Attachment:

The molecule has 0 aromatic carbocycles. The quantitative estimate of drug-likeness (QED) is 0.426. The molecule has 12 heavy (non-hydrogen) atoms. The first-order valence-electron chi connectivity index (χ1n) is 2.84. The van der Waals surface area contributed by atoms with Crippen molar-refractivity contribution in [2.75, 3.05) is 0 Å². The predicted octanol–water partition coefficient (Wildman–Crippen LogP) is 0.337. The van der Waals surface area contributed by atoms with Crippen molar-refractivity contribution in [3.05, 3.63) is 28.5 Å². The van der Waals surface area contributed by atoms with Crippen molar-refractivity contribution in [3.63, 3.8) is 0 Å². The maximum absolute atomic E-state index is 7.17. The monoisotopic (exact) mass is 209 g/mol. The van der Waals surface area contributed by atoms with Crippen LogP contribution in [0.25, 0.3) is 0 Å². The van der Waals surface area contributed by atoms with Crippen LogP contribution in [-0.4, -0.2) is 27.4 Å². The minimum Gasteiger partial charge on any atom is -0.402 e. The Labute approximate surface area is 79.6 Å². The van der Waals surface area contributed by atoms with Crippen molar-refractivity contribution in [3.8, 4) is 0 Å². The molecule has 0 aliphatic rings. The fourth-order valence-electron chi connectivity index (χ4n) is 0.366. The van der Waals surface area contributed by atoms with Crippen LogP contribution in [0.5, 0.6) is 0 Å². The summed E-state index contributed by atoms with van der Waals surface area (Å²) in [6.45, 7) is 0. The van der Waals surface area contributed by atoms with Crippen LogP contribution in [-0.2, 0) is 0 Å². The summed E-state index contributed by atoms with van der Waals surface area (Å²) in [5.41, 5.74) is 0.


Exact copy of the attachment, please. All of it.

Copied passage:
The molecule has 0 aromatic carbocycles. The quantitative estimate of drug-likeness (QED) is 0.426. The molecule has 12 heavy (non-hydrogen) atoms. The first-order valence-electron chi connectivity index (χ1n) is 2.84. The van der Waals surface area contributed by atoms with Crippen molar-refractivity contribution in [2.75, 3.05) is 0 Å². The predicted octanol–water partition coefficient (Wildman–Crippen LogP) is 0.337. The van der Waals surface area contributed by atoms with Crippen molar-refractivity contribution in [3.05, 3.63) is 28.5 Å². The van der Waals surface area contributed by atoms with Crippen molar-refractivity contribution in [3.63, 3.8) is 0 Å². The maximum absolute atomic E-state index is 7.17. The monoisotopic (exact) mass is 209 g/mol. The van der Waals surface area contributed by atoms with Crippen LogP contribution in [0.25, 0.3) is 0 Å². The van der Waals surface area contributed by atoms with Crippen LogP contribution in [-0.4, -0.2) is 27.4 Å². The minimum Gasteiger partial charge on any atom is -0.402 e. The Labute approximate surface area is 79.6 Å². The van der Waals surface area contributed by atoms with Crippen molar-refractivity contribution in [3.8, 4) is 0 Å². The molecule has 0 aliphatic rings. The fourth-order valence-electron chi connectivity index (χ4n) is 0.366. The van der Waals surface area contributed by atoms with Crippen LogP contribution in [0.5, 0.6) is 0 Å². The summed E-state index contributed by atoms with van der Waals surface area (Å²) in [6.45, 7) is 0. The van der Waals surface area contributed by atoms with Crippen LogP contribution in [-0.2, 0) is 0 Å². The summed E-state index contributed by atoms with van der Waals surface area (Å²) in [5.41, 5.74) is 0.